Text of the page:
Coach Eric Mangini stays away from weighing the importance of one game against another, and stayed in character yesterday. He might be excited on the inside, but gave no indication of that yesterday.

"What I'm excited about is playing two games like we played where there was consistency, where there was complementary football, where we minimized turnovers, where we've been able to minimize mistakes, generate turnovers, run the football effectively," Mangini said. "Those things excite me. I understand the environment we're going into, I understand the team that we're playing against and I understand it's a good opportunity for us. But maximizing our prep is really my focus right now."

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JETS: Again, he can be 'Mangenius'With win over Patriots, coach restores image

Shaun Powell

November 11, 2008

Maybe it was hype or maybe it was hope. Both were heaped generously on Eric Mangini the last time he took the Jets to New England for a big game and whaddya know, wound up winning it.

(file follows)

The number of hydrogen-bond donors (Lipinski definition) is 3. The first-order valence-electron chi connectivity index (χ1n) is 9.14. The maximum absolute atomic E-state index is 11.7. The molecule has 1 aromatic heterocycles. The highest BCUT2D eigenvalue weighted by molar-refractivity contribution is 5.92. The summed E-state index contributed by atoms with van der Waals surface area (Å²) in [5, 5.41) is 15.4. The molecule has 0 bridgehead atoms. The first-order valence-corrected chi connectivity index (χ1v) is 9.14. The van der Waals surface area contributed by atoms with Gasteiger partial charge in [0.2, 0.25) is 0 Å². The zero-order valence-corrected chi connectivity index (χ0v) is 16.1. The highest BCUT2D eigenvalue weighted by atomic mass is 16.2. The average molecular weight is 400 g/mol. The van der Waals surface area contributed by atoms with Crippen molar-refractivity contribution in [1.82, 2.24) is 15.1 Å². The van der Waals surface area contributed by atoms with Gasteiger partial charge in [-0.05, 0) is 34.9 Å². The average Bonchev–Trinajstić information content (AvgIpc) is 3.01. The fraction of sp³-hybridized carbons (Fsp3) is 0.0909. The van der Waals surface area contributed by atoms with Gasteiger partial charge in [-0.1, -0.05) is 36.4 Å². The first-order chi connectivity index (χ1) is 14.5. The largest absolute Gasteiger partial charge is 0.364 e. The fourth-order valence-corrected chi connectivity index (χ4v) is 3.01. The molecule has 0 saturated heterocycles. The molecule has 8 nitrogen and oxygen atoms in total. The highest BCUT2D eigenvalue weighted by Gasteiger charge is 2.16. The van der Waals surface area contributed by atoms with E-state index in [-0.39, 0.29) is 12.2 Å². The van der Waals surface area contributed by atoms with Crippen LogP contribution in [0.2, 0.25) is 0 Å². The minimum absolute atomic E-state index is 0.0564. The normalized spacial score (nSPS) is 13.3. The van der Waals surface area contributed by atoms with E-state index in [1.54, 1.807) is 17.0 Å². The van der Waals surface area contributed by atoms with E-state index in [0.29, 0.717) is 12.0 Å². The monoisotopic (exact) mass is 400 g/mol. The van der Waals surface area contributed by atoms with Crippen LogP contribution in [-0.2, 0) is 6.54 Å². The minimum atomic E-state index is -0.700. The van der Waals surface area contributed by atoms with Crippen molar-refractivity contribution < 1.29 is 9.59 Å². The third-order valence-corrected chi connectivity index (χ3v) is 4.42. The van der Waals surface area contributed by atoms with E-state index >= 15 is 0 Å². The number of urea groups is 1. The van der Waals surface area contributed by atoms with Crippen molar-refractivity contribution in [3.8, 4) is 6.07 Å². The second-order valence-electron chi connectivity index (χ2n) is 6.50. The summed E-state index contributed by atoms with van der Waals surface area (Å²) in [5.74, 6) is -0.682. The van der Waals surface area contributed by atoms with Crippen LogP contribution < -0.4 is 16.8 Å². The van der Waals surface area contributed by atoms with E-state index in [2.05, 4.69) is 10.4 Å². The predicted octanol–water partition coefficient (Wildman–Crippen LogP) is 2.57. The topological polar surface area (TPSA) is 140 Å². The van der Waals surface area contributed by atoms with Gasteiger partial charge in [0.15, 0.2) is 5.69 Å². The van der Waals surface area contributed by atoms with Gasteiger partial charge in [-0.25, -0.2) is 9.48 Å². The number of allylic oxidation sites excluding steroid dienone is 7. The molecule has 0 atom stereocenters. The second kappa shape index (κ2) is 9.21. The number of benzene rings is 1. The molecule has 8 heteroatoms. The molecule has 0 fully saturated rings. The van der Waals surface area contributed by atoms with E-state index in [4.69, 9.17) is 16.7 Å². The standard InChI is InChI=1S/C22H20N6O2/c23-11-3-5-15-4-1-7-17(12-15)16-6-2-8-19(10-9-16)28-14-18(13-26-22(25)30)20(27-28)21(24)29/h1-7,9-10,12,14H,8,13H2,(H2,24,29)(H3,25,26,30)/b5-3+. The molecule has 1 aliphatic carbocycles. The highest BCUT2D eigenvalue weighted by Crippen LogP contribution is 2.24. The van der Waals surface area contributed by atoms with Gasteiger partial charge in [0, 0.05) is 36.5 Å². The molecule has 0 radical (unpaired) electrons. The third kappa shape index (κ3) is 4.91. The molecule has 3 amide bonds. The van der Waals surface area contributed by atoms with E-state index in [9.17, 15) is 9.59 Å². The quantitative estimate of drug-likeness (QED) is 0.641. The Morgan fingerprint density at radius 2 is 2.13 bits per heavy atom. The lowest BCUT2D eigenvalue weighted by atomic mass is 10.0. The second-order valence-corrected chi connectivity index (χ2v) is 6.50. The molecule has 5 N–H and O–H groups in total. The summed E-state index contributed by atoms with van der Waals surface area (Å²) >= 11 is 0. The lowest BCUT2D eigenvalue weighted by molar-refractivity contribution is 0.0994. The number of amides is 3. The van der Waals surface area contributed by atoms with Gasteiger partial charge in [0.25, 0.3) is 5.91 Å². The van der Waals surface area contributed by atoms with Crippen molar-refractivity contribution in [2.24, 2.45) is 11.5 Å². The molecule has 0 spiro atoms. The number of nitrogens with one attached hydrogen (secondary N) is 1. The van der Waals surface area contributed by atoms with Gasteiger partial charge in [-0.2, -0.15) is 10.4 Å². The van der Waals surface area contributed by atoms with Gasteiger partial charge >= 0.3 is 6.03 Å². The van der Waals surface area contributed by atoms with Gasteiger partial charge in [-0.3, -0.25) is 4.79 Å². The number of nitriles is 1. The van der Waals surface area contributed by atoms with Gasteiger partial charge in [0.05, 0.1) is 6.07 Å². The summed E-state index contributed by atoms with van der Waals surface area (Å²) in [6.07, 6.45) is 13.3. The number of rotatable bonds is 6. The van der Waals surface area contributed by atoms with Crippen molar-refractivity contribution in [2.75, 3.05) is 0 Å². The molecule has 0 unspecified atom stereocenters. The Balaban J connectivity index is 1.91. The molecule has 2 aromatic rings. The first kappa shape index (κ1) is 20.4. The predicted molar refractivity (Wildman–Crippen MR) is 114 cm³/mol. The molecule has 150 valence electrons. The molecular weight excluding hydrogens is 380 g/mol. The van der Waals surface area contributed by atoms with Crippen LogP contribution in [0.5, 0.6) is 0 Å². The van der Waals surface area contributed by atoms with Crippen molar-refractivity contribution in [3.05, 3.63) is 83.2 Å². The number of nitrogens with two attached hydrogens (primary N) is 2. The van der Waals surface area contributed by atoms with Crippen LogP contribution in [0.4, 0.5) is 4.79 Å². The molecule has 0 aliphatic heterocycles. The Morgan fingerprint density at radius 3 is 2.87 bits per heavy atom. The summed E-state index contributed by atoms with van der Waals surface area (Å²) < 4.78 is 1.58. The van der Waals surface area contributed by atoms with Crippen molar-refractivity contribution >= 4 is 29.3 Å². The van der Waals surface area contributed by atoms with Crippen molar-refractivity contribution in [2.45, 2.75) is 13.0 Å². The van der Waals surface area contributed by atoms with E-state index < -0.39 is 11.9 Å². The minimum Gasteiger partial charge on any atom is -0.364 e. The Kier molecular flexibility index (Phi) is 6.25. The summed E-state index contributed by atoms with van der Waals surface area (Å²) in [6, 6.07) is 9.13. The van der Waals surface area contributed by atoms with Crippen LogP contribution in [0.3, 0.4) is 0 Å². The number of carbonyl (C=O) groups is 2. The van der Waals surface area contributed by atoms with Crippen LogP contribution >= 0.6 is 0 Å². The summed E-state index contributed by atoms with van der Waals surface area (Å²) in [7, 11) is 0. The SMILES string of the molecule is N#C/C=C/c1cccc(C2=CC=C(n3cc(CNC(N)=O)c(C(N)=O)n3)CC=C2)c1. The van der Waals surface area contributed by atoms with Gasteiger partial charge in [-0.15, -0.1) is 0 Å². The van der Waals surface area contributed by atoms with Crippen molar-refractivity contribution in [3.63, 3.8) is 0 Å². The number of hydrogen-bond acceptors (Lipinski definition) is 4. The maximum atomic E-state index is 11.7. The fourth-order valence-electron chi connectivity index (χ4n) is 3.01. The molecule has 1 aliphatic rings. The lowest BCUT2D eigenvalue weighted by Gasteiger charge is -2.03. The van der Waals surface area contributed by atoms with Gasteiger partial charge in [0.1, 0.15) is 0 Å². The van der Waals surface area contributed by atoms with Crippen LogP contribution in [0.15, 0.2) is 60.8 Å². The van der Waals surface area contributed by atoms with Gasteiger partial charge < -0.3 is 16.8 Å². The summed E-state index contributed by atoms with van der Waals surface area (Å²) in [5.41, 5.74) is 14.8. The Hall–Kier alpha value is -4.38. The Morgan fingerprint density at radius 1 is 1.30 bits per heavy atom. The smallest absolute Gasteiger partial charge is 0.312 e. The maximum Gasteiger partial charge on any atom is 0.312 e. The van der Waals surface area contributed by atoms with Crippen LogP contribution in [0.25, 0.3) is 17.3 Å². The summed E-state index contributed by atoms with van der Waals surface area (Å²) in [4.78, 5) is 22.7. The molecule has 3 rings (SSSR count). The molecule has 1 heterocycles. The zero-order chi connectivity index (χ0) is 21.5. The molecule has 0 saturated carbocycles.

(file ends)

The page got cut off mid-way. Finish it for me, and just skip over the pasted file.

It was exactly two years ago tomorrow when that happened, when the Jets proved to be a field goal better than the feared and mighty Patriots, and the only thing chillier than the weather on that gloomy afternoon was the postgame handshake from the other coach.

Mangini beat his mentor, Bill Belichick, who now qualifies as a tor-mentor, and the Jets were suddenly on their way to years of glory and repeated runs toward the Super Bowl. Or so it was hyped. And hoped.

Well, as you know, stuff happened. The neat little story took a few wicked turns, and the young coach who seemed to hold a golden clipboard felt that very same clipboard become like lead. The Jets didn't exactly transform into New England South, as the franchise had hoped; only Mangini's stock went in that direction.

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The coach and the Jets haven't won a game they weren't supposed to win in a long time, not since that afternoon against the Patriots, you might say. Now, can you believe, with another trip to New England looming, Mangini has come full circle. He now has the opportunity to get back the shine he lost two years ago.

It's a big game.

Do the Jets have the coach to match?

For someone who could sorely use a reassuring victory, Mangini has a chance. Two of them, actually, because after the Patriots, next up are the Titans, currently undefeated and making noise about being the beast of the conference. But let's take this one titan at a time. Standing in the way of an outright lead in the division are Belichick and the Patriots, a pair of demons the Jets and their coach need to dismiss, for once, before we take them seriously.